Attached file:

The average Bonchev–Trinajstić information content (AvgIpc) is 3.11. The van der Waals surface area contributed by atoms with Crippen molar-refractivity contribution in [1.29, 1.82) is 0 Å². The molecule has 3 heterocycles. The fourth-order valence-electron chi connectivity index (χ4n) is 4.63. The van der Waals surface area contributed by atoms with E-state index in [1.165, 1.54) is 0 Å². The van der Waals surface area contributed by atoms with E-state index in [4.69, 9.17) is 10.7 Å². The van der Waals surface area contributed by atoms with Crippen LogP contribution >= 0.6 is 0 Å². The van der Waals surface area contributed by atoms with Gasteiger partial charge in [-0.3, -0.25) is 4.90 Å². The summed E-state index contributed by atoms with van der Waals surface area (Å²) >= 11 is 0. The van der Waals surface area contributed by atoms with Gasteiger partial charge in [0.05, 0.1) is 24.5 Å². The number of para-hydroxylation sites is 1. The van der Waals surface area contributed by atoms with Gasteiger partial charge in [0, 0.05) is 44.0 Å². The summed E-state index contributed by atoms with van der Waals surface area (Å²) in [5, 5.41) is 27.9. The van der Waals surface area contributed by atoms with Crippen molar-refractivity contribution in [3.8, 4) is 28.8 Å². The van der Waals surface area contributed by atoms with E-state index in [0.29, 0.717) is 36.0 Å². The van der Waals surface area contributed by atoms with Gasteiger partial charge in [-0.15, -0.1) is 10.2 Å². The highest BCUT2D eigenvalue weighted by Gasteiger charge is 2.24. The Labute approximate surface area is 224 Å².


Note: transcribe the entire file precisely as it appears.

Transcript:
The average Bonchev–Trinajstić information content (AvgIpc) is 3.11. The van der Waals surface area contributed by atoms with Crippen molar-refractivity contribution in [1.29, 1.82) is 0 Å². The molecule has 3 heterocycles. The fourth-order valence-electron chi connectivity index (χ4n) is 4.63. The van der Waals surface area contributed by atoms with E-state index in [1.165, 1.54) is 0 Å². The van der Waals surface area contributed by atoms with E-state index in [4.69, 9.17) is 10.7 Å². The van der Waals surface area contributed by atoms with Crippen LogP contribution >= 0.6 is 0 Å². The van der Waals surface area contributed by atoms with Gasteiger partial charge in [-0.3, -0.25) is 4.90 Å². The summed E-state index contributed by atoms with van der Waals surface area (Å²) >= 11 is 0. The van der Waals surface area contributed by atoms with Gasteiger partial charge in [0.05, 0.1) is 24.5 Å². The number of para-hydroxylation sites is 1. The van der Waals surface area contributed by atoms with Gasteiger partial charge in [0, 0.05) is 44.0 Å². The summed E-state index contributed by atoms with van der Waals surface area (Å²) in [5, 5.41) is 27.9. The van der Waals surface area contributed by atoms with Crippen molar-refractivity contribution in [3.8, 4) is 28.8 Å². The van der Waals surface area contributed by atoms with E-state index in [0.29, 0.717) is 36.0 Å². The van der Waals surface area contributed by atoms with Gasteiger partial charge in [-0.15, -0.1) is 10.2 Å². The highest BCUT2D eigenvalue weighted by Gasteiger charge is 2.24. The Labute approximate surface area is 224 Å².